Talking with de Beer it’s obvious how much faith he has in Botswana as a country and the opportunities it can provide. “It’s not a highly industrial country yet,” he admits. “People refer to Botswana as a landlocked country, but I’d refer to it as land-linked. We’re ideally situated, bordering four countries as a very politically stable country with huge opportunities.”
While Bokomo is working towards the creation of a home-grown supply chain of raw materials, there is no shortage of talent in the country.
“Local skills in terms of Human Resources, Sales and Finance are readily available in Botswana,” de Beer points out. “Technical skills required to operate and maintain the highly specialized milling machinery is at times a challenge because there are only a couple of millers in Botswana. We rely on our performance management and succession plans to identify potential talent and these team members are put through a fast track programme through our talent management process.”
The staff of Bokomo Botswana are all invested in the fortunes of the company, with a reward system that focuses on the achievements of individual and group targets.
“We make sure that every team member understands the vision of the company. This provides a clear direction and purpose. Through the alignment and cascading of performance scorecards, we make sure that everyone is pulling in the same direction towards the achievement of company objectives. This linking of individual and departmental scorecards also ensures that leaders take the necessary effort to ensure every team member under his leadership are full performers. The leader must avail the necessary means, make sure that the individual has the ability and also assist with the member’s willingness to do his/her best. Our performance management system is geared to highlight team members that aren’t full performers yet, identify development needs through one-on-one discussions and then address these shortcomings by means of in-house or external training, coaching or mentoring process.”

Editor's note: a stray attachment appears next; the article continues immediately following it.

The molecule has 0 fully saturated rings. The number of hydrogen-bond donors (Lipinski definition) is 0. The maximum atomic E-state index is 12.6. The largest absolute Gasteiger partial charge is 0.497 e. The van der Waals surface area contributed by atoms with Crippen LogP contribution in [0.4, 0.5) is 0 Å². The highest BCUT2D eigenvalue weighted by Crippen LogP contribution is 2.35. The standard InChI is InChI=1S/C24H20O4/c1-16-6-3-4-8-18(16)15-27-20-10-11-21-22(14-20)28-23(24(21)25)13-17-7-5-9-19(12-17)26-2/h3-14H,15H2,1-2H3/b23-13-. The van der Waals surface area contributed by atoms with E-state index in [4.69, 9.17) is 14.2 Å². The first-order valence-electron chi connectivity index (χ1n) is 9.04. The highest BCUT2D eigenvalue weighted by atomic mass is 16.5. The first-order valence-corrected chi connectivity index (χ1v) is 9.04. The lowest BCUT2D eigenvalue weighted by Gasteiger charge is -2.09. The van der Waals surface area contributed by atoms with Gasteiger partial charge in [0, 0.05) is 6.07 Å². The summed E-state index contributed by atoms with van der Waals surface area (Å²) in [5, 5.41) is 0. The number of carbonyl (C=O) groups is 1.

Of course, the COVID-19 crisis has affected businesses around the world, and like everyone Bokomo has had to adapt to the new status quo, especially as an essential part of the food chain.
“There are a lot of procedures and protocols that had to be put in place in terms of sanitisation and stakeholder protection. We’re in the food supply chain so it’s vitally important we maintain operations on a 24/7 basis, thus having to make sure our team members remain healthy as well as our transporters that transport raw grains from South Africa. We’ve been liaising with various ministries on getting processes in place so that drivers that come across are tested and screened in a way that leads to minimal delays in our production processes.”
The precautions are extensive, but necessary and talking to de Beer it’s clear he’s already looking forward to the opportunities waiting for Bokomo, and Botswana, when they get through to the other side of this crisis.
“We find ourselves in challenging times, but the African tenacity will prevail and Bokomo will emerge stronger. The pandemic has pulled the team tighter and has made us more determined to reach even greater heights than in the past. We are very excited about being in a joint venture with an international giant like PepsiCo Inc., following the recent acquisition. We are eager to adopt some of their international best practices and are hopeful of the opportunity to add additional products to our existing range. This coupled with the already existing expansion plans of the company, is projecting a bright future for Bokomo Botswana,” de Beer says